Probabilistic assessment of wind loads on a full scale low rise building
The damage to low-rise buildings caused by wind was significant in recent years. How to specify appropriate wind loads on low-rise buildings to balance the requirements of economic and safety design is crucial.
The full-scale experiments conducted at TTU have set a widely accepted benchmark on wind loads on low-rise buildings. The large amount of data recently collected from the full-scale measurements carried out at WERFL, TTU enable a systematic investigation of the area-averaged wind pressures and wind forces on low-rise buildings.
In this study, the correlations between the wind and its actions were investigated. The assessment methods of wind loads on static structures were calibrated. The techniques employed to predict the peak pressure (force) coefficients were examined. It was found that the Type I extreme distributions fitted to the pseudo-steady pressure (force) coefficients very well.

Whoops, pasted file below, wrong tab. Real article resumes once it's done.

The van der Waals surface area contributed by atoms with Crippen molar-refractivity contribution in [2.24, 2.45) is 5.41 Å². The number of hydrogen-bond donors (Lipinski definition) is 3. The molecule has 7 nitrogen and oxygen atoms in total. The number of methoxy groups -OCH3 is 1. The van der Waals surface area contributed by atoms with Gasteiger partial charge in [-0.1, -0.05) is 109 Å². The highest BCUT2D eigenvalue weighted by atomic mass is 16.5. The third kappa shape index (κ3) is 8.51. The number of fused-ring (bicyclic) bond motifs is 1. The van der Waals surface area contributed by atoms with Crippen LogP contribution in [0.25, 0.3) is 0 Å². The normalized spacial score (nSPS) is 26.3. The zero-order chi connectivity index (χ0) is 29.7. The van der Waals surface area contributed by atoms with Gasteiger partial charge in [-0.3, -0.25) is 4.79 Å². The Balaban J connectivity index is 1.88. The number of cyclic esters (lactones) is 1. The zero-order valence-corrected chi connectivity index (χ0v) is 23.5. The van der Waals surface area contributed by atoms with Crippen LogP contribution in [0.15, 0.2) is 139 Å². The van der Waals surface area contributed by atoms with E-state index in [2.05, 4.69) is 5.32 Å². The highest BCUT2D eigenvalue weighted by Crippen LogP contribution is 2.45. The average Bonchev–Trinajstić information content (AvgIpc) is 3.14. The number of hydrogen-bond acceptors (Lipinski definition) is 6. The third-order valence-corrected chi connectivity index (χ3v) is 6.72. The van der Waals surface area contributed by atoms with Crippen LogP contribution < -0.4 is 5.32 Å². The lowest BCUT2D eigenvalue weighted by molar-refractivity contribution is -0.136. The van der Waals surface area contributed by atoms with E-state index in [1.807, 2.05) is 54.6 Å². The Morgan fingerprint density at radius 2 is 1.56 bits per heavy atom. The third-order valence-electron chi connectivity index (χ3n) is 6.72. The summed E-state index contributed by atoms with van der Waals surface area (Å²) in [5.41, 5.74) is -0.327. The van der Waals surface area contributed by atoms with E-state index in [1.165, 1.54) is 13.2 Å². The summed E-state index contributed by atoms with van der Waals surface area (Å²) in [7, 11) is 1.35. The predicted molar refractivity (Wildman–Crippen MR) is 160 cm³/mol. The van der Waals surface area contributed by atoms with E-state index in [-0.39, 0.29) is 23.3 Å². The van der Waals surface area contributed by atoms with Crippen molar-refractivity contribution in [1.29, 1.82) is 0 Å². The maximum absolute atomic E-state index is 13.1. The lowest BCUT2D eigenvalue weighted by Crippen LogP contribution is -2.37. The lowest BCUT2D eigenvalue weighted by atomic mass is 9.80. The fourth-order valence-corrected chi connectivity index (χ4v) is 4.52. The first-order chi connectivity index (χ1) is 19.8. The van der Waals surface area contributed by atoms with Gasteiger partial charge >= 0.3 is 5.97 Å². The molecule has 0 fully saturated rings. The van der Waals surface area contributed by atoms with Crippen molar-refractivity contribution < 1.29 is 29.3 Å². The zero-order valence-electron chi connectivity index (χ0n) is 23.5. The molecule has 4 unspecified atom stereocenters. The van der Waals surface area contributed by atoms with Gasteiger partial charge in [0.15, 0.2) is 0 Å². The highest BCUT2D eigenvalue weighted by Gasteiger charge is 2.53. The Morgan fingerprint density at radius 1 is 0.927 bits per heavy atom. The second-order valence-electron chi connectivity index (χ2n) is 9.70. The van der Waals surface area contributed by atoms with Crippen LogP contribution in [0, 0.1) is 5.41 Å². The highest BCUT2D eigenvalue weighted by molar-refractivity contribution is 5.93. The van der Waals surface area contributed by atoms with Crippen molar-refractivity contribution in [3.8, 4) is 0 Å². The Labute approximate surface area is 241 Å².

The findings of this study were incorporated into the probabilistic framework in the context of LRFD design to examine their effects on the wind load factors for ultimate limit state design. The primary results indicate that the inconsistent specification of the extreme wind loads can be partly due to ignoring the distributions of the extreme pressure (force) coefficients and their correlations with the wind speeds.